The questions of fact raised by the plaintiff are misdirected. Whether the plaintiff's claim for sexual harassment is reasonably related to the claims of retaliation specified in the EEOC charge does not depend on Walsh's intent or her understanding of the effect of her complaint on a later lawsuit. The relevant inquiry is whether the EEOC could reasonably be expected to investigate the sexual harassment claims based on the allegations contained in the charge. Even after considering the language in the EEOC charge as liberally as possible, it is not reasonable to conclude that it would prompt an investigation of the plaintiff's earlier complaints about Feuer. First, by its terms, the charge relates directly and specifically to retaliation taken in response to Walsh's complaints about Feuer after Feuer was fired. The details underlying those complaints are not directly related to the question of whether NatWest retaliated against Walsh for asserting them. Second, the sexual harassment claim is an entirely distinct theory of liability predicated on acts related to unwelcome sexual advances, requests for sexual favors, or other verbal or physical conduct of a sexual nature. See Babcock v. Frank, 783 F. Supp. 800, 808 (S.D.N.Y.1992) (Sweet, J.); Fair v. Guiding Eyes for the Blind, Inc., 742 F. Supp. 151, 154 (S.D.N.Y.1990) (Goettel, J.). Apart from the references to the earlier complaint Walsh made, neither the EEOC charge nor its supporting affidavit mention conduct related to sex in any way. Indeed, the charge very specifically identifies retaliatory actions such as being given an unfair performance review, not being allowed to take business development trips, having responsibilities taken away, and being denied a salary increase when due. These actions are distinct from the incidents of harassment both in time and with respect to the people in the company alleged to have so acted. Moreover, the retaliatory conduct lacks any sexual dimension, and, in light of the fact that the box for "sex discrimination" was left unmarked, are difficult to construe as such. Finally, the fact that both the charge and the affidavit indicate that the earlier complaint was resolved satisfactorily serves to foreclose even a speculative inquiry into the substance of the earlier harassment. Where the complaining party expressly states that an incident of sexual harassment was resolved satisfactorily, it is not reasonable to believe that an EEOC investigation would be conducted into the substance of the incident. Compare Williams v. Little Rock Municipal Water Works, 21 F.3d 218, 222-23 (8th Cir.1994) (no mention of race discrimination in EEOC charge for retaliation; "retaliation" box marked, "race" box empty; holding complaint of race discrimination not reasonably related to EEOC charge of retaliatory failure to promote); Lee v. The Kroger Co., 901 F. Supp. 1218, 1224 (S.D.Tex.1995) (retaliation charge mentions earlier Title VII claims; "retaliation" box marked, "race" box empty; cites and follows holding in Williams); see also Pitchford v. Kitchens, 873 F. Supp. 167, 170-72 (E.D.Ark.1994) (granting summary judgment for racial discrimination claims not mentioned in EEOC charge for reprisals in retaliation for the earlier EEOC filings, citing Williams with approval). Accordingly, the plaintiff has not exhausted her administrative remedies with respect to the sexual harassment claim against NatWest, and the defendant's motion for summary judgment dismissing that claim must be granted.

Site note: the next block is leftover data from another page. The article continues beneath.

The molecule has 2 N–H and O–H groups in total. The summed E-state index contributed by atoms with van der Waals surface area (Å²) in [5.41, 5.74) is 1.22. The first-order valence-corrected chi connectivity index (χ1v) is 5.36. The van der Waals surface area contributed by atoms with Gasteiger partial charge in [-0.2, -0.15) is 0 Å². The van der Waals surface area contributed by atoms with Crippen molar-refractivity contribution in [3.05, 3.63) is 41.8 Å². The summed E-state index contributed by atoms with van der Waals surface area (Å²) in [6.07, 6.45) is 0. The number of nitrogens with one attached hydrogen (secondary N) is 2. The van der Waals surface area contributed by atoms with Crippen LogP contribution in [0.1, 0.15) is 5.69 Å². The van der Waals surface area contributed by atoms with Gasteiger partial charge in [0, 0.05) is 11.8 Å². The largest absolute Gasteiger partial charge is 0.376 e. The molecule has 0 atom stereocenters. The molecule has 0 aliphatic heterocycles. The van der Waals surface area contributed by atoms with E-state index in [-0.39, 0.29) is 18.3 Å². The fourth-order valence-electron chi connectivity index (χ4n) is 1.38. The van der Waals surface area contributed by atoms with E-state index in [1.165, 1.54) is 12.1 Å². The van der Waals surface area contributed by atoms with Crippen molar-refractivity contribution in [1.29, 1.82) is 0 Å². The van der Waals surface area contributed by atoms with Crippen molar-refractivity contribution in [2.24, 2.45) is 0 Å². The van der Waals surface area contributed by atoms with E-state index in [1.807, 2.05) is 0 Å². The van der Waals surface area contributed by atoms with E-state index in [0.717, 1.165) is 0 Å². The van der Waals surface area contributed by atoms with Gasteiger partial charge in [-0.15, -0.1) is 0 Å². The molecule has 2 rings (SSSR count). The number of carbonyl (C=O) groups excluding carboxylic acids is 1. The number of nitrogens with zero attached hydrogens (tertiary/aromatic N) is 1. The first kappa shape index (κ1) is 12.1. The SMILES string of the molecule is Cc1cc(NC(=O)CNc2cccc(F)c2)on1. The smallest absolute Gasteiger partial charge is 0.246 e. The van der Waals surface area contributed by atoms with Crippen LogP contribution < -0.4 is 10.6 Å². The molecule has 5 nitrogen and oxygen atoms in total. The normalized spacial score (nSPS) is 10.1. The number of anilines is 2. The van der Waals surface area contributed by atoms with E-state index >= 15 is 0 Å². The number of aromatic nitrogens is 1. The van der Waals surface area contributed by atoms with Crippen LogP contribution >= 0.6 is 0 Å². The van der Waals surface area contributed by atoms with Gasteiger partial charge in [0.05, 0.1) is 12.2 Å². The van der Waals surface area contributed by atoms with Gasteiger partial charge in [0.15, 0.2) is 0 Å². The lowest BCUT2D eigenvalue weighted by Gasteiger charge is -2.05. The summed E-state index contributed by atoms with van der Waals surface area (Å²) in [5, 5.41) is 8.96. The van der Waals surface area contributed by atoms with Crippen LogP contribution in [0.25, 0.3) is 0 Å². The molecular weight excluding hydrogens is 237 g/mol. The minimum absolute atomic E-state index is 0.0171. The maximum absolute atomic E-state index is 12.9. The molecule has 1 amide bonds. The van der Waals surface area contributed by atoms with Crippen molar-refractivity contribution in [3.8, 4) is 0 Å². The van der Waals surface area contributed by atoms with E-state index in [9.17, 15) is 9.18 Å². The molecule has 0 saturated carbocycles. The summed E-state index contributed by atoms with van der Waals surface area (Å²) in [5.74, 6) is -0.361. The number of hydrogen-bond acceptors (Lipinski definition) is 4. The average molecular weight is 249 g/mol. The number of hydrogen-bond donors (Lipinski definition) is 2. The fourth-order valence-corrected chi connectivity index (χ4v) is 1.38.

Additionally, NatWest argues that Walsh's sexual harassment claim should be dismissed in any event because she cannot prove that NatWest failed to take steps to remedy the harassment. This argument is persuasive and is an alternative basis for granting NatWest's motion.